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What Are the Differences Between DUI and DWI?

While many people use these terms interchangeably, there is a distinct difference between DUI and DWI in the state of Texas. DUI, or Driving Under the Influence, refers to minor drivers who have any detectable amount of alcohol in their systems, whereas DWI, or Driving While Intoxicated, refers to an “intoxicated” person (either a minor or an adult) who is operating a motor vehicle in a public place. In order to be intoxicated under Texas law, you must either:

·         Not have the normal use of mental or physical faculties by reason of the introduction of alcohol, a controlled substance, a drug, a dangerous drug, a combination of two or more of these substances, or any other substance into the body, OR

·         Have an alcohol concentration (blood alcohol content/BAC) of 0.08 or more.

On the other hand, there is no minimum alcohol concentration required for a minor, or an individual who is under the age of 21, to be charged with DUI. So long as the police officer can smell alcohol on the minor’s breath, he or she can charge the minor with DUI. However, an officer routinely will ask a minor to undergo sobriety tests or a breath test to measure the alcohol level of the minor. Texas, like many other states, has a zero tolerance policy for minor consumption of alcohol while driving a motor vehicle, whether it be a car or a boat.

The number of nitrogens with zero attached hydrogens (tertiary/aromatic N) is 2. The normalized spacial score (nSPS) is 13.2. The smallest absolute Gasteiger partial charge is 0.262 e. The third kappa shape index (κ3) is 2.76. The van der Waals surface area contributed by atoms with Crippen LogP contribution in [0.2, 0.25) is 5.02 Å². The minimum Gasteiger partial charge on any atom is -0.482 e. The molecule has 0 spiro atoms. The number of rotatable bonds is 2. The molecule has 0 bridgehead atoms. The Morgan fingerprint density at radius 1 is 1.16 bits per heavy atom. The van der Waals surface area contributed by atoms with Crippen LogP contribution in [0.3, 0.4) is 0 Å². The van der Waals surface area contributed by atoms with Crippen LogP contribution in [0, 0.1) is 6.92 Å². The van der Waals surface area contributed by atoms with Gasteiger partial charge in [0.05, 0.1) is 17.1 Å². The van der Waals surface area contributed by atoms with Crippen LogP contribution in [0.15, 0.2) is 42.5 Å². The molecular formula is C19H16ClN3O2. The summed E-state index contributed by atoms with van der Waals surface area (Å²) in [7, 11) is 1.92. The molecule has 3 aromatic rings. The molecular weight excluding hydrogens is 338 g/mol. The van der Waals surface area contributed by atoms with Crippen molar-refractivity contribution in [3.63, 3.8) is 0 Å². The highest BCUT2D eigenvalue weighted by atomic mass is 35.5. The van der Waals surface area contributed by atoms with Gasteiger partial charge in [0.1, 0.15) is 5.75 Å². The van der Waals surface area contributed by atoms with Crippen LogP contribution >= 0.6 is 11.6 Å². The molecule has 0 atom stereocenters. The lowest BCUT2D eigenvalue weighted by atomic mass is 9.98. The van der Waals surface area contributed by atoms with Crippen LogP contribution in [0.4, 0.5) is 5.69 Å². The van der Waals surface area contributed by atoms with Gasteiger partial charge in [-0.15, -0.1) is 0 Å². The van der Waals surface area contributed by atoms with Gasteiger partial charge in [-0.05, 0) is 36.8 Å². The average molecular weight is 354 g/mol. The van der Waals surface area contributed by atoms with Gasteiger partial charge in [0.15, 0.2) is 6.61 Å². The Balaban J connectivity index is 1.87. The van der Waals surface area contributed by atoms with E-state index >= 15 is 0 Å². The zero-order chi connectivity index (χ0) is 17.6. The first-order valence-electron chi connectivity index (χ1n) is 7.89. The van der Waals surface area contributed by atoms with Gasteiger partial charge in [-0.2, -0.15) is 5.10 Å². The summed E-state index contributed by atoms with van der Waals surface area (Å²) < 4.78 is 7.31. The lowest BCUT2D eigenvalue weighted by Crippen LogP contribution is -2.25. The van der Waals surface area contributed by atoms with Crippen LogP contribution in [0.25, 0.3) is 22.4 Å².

What Are the Differences Between DUI and DWI?

There are also major differences in the punishments for DUI and DWI. A first-time DUI conviction is a Class C Misdemeanor, which usually results in an order to pay court costs and a $500 fine, completion of an alcohol education class, and completion of 20 – 40 hours of community service, the mandatory suspension of your license for up to two years, but no jail time. Texas law considers DWI, however, to be a more serious criminal offense; DWI charges can range from a Class B Misdemeanor to a First Degree Felony. For a first DWI offense, you will face a term of incarceration ranging from 30 – 180 days, fines of up to $2,000, an additional yearly surcharge to maintain driving privileges, the mandatory suspension of your license for up to two years, and the installation of an ignition interlock on any vehicle you drive.

At Peek & Toland, we are dedicated to protecting your rights and defending you from DWI and any potential criminal charges. We are here to investigate the facts surrounding your case, consider your options, and help you develop the strategy that is best designed to achieve a successful outcome in your case. Do not waste time attempting to handle legal matters on your own; contact our office as soon as you are charged with a criminal offense so that we can provide you with the help that we need.

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Posted in Criminal Defense, DWI

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